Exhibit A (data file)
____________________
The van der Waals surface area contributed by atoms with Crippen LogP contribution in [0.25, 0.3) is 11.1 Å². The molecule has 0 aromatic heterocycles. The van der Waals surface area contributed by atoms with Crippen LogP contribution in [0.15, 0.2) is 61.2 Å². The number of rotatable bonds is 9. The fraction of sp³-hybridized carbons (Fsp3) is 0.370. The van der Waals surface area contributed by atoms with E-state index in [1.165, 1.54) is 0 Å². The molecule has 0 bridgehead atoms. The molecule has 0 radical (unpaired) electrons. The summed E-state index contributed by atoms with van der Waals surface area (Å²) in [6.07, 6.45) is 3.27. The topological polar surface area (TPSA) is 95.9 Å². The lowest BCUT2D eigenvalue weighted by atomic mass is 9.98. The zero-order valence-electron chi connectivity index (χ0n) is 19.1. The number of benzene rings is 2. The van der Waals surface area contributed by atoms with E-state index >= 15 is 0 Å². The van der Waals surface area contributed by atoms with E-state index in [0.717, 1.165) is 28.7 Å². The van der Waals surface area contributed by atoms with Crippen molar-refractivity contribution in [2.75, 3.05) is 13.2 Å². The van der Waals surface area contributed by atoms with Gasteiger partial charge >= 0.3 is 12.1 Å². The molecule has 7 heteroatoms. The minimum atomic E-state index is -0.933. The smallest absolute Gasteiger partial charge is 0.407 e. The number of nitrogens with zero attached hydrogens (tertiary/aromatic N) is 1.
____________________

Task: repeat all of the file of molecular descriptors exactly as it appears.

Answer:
The van der Waals surface area contributed by atoms with Crippen LogP contribution in [0.25, 0.3) is 11.1 Å². The molecule has 0 aromatic heterocycles. The van der Waals surface area contributed by atoms with Crippen LogP contribution in [0.15, 0.2) is 61.2 Å². The number of rotatable bonds is 9. The fraction of sp³-hybridized carbons (Fsp3) is 0.370. The van der Waals surface area contributed by atoms with E-state index in [1.165, 1.54) is 0 Å². The molecule has 0 bridgehead atoms. The molecule has 0 radical (unpaired) electrons. The summed E-state index contributed by atoms with van der Waals surface area (Å²) in [6.07, 6.45) is 3.27. The topological polar surface area (TPSA) is 95.9 Å². The lowest BCUT2D eigenvalue weighted by atomic mass is 9.98. The zero-order valence-electron chi connectivity index (χ0n) is 19.1. The number of benzene rings is 2. The van der Waals surface area contributed by atoms with E-state index >= 15 is 0 Å². The van der Waals surface area contributed by atoms with E-state index in [0.717, 1.165) is 28.7 Å². The van der Waals surface area contributed by atoms with Crippen molar-refractivity contribution in [2.75, 3.05) is 13.2 Å². The van der Waals surface area contributed by atoms with Gasteiger partial charge >= 0.3 is 12.1 Å². The molecule has 7 heteroatoms. The minimum atomic E-state index is -0.933. The smallest absolute Gasteiger partial charge is 0.407 e. The number of nitrogens with zero attached hydrogens (tertiary/aromatic N) is 1.